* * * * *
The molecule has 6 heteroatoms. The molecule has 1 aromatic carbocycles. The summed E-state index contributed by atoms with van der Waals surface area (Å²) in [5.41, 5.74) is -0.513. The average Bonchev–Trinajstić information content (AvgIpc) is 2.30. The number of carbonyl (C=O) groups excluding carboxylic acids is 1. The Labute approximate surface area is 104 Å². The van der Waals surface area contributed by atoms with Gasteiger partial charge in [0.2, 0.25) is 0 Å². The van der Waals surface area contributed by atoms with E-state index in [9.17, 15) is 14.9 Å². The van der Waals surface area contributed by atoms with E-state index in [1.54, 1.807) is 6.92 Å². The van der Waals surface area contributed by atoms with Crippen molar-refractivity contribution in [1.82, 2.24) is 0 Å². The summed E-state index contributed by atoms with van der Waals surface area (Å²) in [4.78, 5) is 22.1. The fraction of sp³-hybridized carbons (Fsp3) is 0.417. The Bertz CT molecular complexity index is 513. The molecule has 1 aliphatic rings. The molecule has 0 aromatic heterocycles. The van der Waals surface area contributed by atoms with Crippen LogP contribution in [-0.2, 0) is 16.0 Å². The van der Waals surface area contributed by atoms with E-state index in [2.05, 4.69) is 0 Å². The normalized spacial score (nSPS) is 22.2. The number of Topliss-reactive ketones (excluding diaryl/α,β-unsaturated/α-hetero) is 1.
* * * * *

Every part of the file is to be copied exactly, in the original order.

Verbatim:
The molecule has 6 heteroatoms. The molecule has 1 aromatic carbocycles. The summed E-state index contributed by atoms with van der Waals surface area (Å²) in [5.41, 5.74) is -0.513. The average Bonchev–Trinajstić information content (AvgIpc) is 2.30. The number of carbonyl (C=O) groups excluding carboxylic acids is 1. The Labute approximate surface area is 104 Å². The van der Waals surface area contributed by atoms with Gasteiger partial charge in [0.2, 0.25) is 0 Å². The van der Waals surface area contributed by atoms with E-state index in [9.17, 15) is 14.9 Å². The van der Waals surface area contributed by atoms with E-state index in [1.54, 1.807) is 6.92 Å². The van der Waals surface area contributed by atoms with Crippen molar-refractivity contribution in [1.82, 2.24) is 0 Å². The summed E-state index contributed by atoms with van der Waals surface area (Å²) in [4.78, 5) is 22.1. The fraction of sp³-hybridized carbons (Fsp3) is 0.417. The Bertz CT molecular complexity index is 513. The molecule has 1 aliphatic rings. The molecule has 0 aromatic heterocycles. The van der Waals surface area contributed by atoms with Crippen LogP contribution in [-0.2, 0) is 16.0 Å². The van der Waals surface area contributed by atoms with E-state index in [2.05, 4.69) is 0 Å². The normalized spacial score (nSPS) is 22.2. The number of Topliss-reactive ketones (excluding diaryl/α,β-unsaturated/α-hetero) is 1.